Bob Turtle Smith Stadium – Maryland Terrapins

by | Apr 8, 2017 | Andy Mantsch, NCAA Baseball

Fanfare Score

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2.86

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Turtle Power

The University of Maryland Terrapins (or the Terps) are known for a lot of things, but college baseball usually isn’t the first on the list. A predominantly basketball school and home to some crazy college football uniforms, Maryland has of late been home to a winning baseball program. After a 43-year absence, Maryland advanced to the NCAA tournament in 2014 and even made it as far as the Super Regionals. A second appearance in 2015 signaled that this program has the potential to have some degree of staying power.

Shipley Field at Bob “Turtle” Smith Stadium has been home to Terps baseball since 1952, receiving the additional Shipley Field moniker in 1956 for longtime basketball coach Burton Shipley. Squarely in the middle of campus, the stadium has seen plenty of ups and downs for the Terps over its 60-plus years without much overall success. But success may be on the horizon.

Food & Beverage 2

Food options at Bob Smith Stadium are pretty bare bones, if not lacking.

The only real option that could count as a main course would be a hot dog ($3), unless you count pretzels ($3). The rest of the menu consists of snack items at $3 or $3.25, and is limited to popcorn, Cracker Jack, sunflower seeds and peanuts.

Pepsi products are also served here for $3, as well as coffee ($2.75), hot chocolate ($3.25), Gatorade ($3.50) and bottled water ($3). There is no alcohol served here.

No one has ever complained about hot dogs at a baseball game, and that’s good, because that’s basically all you have on the menu.

Atmosphere 3

Shipley Field at Bob “Turtle” Stadium may not be spectacular, but it’s definitely got its unique traits.

The stadium itself is sunken into a hillside behind the football stadium in the center of campus. It would be easy to miss it if you were to drive right by it. When you walk down the short flight of stairs and through the main gate, you’ll be greeted by a welcoming view of a pillar-lined grandstand overlooking the field and Byrd Stadium in the background over the left field wall. While the pillars are the first unique characteristic you’ll notice, the field is easily the second. The Sportexe Synthetic Turf will probably garner mixed reviews among fans, depending on your take on artificial fields. Perhaps the coolest characteristic of the stadium doesn’t even reside in the stadium. Byrd Stadium stands tall over the left field wall and dominates what would be an otherwise unimposing skyline.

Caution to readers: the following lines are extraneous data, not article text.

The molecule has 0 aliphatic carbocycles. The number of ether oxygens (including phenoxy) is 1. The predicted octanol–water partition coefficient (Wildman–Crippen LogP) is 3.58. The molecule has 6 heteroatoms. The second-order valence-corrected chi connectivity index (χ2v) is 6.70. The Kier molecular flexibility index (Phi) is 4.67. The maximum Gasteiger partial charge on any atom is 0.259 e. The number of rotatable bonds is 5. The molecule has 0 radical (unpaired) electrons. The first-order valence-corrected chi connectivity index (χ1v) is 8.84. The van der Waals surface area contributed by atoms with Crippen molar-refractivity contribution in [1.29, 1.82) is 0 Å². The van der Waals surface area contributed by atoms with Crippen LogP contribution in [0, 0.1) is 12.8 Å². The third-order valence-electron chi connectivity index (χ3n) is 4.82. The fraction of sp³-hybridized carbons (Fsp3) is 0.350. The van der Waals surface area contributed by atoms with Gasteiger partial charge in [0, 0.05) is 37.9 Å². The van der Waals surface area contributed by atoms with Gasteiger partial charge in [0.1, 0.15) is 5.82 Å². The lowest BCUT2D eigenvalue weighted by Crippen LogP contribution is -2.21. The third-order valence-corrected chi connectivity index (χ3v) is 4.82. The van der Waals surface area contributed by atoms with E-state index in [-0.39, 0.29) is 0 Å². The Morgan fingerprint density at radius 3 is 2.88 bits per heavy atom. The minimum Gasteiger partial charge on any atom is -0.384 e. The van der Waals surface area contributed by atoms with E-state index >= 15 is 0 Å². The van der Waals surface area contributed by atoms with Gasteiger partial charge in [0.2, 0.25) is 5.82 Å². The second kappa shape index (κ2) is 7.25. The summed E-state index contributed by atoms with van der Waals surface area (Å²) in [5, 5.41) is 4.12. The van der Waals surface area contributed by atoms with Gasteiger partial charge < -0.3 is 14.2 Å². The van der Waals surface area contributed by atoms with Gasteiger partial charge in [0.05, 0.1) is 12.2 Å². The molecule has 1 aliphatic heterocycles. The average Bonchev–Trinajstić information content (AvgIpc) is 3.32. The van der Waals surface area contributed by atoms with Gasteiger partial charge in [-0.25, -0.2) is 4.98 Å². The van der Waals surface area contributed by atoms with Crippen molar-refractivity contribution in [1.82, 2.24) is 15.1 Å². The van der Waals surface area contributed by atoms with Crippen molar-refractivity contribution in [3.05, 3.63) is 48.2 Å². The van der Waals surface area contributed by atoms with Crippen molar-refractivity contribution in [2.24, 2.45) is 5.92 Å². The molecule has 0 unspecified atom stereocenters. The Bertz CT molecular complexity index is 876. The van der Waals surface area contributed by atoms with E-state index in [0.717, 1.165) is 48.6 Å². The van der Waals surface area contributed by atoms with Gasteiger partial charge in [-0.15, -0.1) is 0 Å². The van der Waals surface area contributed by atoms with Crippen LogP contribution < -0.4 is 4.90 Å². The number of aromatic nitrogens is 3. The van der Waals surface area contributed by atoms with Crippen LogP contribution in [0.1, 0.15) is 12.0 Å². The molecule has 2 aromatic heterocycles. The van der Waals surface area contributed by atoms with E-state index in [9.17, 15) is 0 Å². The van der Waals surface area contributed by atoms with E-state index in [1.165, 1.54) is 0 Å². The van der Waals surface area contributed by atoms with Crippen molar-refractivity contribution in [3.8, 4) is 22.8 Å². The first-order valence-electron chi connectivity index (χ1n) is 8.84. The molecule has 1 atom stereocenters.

Otherwise, the ballpark dimensions are pretty standard. Bleachers run from first base around to third base. The outfield wall honors the few NCAA Tournament appearances the Terps have made, and a standard scoreboard rises over the left-center field wall.

Game time entertainment is fairly run-of-the-mill. A PA announcer calls out players, and walk-up music blares through the speakers. Occasionally, there is entertainment between innings. It falls right in line with what you’d expect in college baseball.

Seating options are all generally the same. The best view over the wall is from the first base side of the field. Just don’t sit directly behind the dugouts, because the Under Armour-branded roofs curve up and can actually block the view of the field.

Neighborhood 3

Being a major university in a big city, you’d expect a lot to do in the immediate vicinity. There are a decent amount to be had, but it seems as though the students rely more on the nearby Washington, DC area for their best attractions.

With DC being a short Metro ride away, you can hypothetically find anything you want here. But we’ll stick to what’s near campus. Most of your best options are east of campus along Baltimore Avenue. Probably the most popular local bar/restaurant is Looney’s Pub, where you can find a wide array of bar food and plenty of sports on TV. Also on Baltimore Avenue, you can check out Cornerstone Grill & Loft for some more college atmosphere and some excellent sweet potato fries. If the local college scene doesn’t suit you, you’re in luck. You’re in the greater Washington area, so there are more options than you’ll ever be able to visit.

If you are looking for things to see and do, Washington has more than enough to suit you. For the sake of giving some options, we’ll stick to the immediate College Park area. The College Park Aviation Museum is just a short drive away and has an excellent collection of planes, helicopters and the like. If you’re a movie buff, Greenbelt Theater is just across 495. This classic style movie theater has a 40-foot screen and regularly plays classic movies.